If you are looking for a loan, you may or may not have heard of the option of a collateral loan. Essentially, collateral is used to help you secure a loan. When you borrow money through a collateral loan, you are agreeing to hand over your property to the lender if you fail to repay the agreed amount for the loan, whether that be a vehicle, a house or an item of value.
Collateral loans make it possible for people to obtain large amounts of money even if they have a bad credit score. Traditional unsecured loans rely on an individual’s credit score and affordability in order to be eligible – but this makes it hard for those with adverse credit to get the funds they need. (Source: Payday Bad Credit). Hence the use of collateral allows you to leverage the value of your asset and get access to cash, even if it means potentially losing this if you cannot make repayments.
How Collateral Works
If you pledge an asset as collateral when securing a loan, the lender has a right to take whatever you have pledged for their own. As a borrower, you will have to show proof of ownership (Source: FCA) The lender is legally allowed to sell on your property (which is now theirs, as agreed by you in the contract) in order to obtain the money which, they should have been paid as part of your agreement. However, of course, lenders prefer to get their money back in cash form, but they will have to take action against you if they have no other option.
Types of Collateral
In order to secure the loan, you must put up an asset against your loan re-payment promise. Any asset which the loan provider accepts as collateral or which is allowed by law can serve as your collateral.
Typically, lenders prefer the assets to be items which are easily valued and can be sold for a cash return. You can even use the money in your savings account as an asset, which is very much favoured by lenders as it is easily valued and in the form of cash.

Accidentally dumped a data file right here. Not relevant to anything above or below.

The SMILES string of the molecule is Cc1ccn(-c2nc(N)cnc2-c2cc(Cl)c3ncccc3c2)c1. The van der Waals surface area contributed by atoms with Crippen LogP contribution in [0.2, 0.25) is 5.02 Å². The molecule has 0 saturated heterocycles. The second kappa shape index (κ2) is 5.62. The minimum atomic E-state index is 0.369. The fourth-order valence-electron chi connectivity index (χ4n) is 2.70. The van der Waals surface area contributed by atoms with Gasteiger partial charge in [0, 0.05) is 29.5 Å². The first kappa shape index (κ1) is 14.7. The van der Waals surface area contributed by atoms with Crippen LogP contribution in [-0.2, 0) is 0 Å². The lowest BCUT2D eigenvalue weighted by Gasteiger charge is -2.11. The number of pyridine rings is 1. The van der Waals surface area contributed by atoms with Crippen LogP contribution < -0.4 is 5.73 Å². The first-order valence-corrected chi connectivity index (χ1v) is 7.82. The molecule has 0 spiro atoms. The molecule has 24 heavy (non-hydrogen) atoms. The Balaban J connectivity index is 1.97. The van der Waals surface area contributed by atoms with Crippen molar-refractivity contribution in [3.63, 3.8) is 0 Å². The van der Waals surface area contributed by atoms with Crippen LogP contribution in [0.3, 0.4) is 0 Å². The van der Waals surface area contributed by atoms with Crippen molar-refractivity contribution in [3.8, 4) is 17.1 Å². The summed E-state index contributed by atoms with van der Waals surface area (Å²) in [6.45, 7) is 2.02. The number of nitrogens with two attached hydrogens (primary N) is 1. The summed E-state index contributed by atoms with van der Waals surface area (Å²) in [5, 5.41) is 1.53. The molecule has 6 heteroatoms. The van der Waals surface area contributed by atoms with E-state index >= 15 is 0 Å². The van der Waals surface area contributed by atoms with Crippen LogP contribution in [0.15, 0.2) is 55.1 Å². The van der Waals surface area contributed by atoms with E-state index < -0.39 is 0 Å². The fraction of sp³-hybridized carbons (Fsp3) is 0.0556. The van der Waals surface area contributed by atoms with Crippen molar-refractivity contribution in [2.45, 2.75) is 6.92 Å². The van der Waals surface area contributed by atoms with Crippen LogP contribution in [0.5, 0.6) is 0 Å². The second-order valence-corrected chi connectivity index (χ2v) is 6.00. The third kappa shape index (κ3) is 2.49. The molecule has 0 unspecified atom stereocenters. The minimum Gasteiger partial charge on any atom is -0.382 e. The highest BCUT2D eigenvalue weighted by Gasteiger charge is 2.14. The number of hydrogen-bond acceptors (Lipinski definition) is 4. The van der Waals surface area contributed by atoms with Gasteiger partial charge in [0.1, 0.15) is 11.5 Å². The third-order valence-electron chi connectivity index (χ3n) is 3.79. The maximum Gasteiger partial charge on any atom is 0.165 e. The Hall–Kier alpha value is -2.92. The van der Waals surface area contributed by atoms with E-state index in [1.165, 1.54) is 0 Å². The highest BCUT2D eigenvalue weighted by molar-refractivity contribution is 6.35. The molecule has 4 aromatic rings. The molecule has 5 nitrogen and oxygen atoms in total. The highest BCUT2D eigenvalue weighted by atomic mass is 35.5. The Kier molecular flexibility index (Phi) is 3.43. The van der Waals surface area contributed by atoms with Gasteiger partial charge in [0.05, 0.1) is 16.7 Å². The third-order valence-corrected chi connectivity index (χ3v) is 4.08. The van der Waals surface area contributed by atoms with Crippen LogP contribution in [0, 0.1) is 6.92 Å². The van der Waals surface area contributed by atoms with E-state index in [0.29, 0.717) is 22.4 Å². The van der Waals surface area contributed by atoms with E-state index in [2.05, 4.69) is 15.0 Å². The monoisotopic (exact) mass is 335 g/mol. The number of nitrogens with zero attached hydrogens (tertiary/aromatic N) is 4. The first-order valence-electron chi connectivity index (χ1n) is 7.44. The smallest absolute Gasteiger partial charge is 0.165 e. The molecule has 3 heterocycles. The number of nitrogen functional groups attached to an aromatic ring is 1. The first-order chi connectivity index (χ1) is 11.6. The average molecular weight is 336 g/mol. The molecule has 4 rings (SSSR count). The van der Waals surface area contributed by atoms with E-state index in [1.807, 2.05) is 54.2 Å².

Other forms of collateral include:
- Real Estate (this can include the equity in your home)
- Cash accounts (bear in mind that retirement accounts do not always qualify)
- Valuables and collectables
- Future payments from customers (invoices)
- Insurance Policies
- Your business
Alternatives to Collateral Loans
If you have a good credit score, then you may not have to go down the collateral loan route. You have far more options if your credit rating is good, as you will be seen as less of a risk by loan providers.
Simple examples are unsecured loans or personal loans – being unsecured, there is nothing secured against your loan. It is just your word that you will be able to repay, backed up by a history of good credit and strong employment.
You also have the combination of collateral and good credit – with a mortgage being the most popular example. You have to typically have good credit to get a mortgage and it is secured against your flat or home because it is simple such as big loan. Whilst there is collateral involved, having good credit will maximise the amount you can borrow and lower the rates you are potentially charged.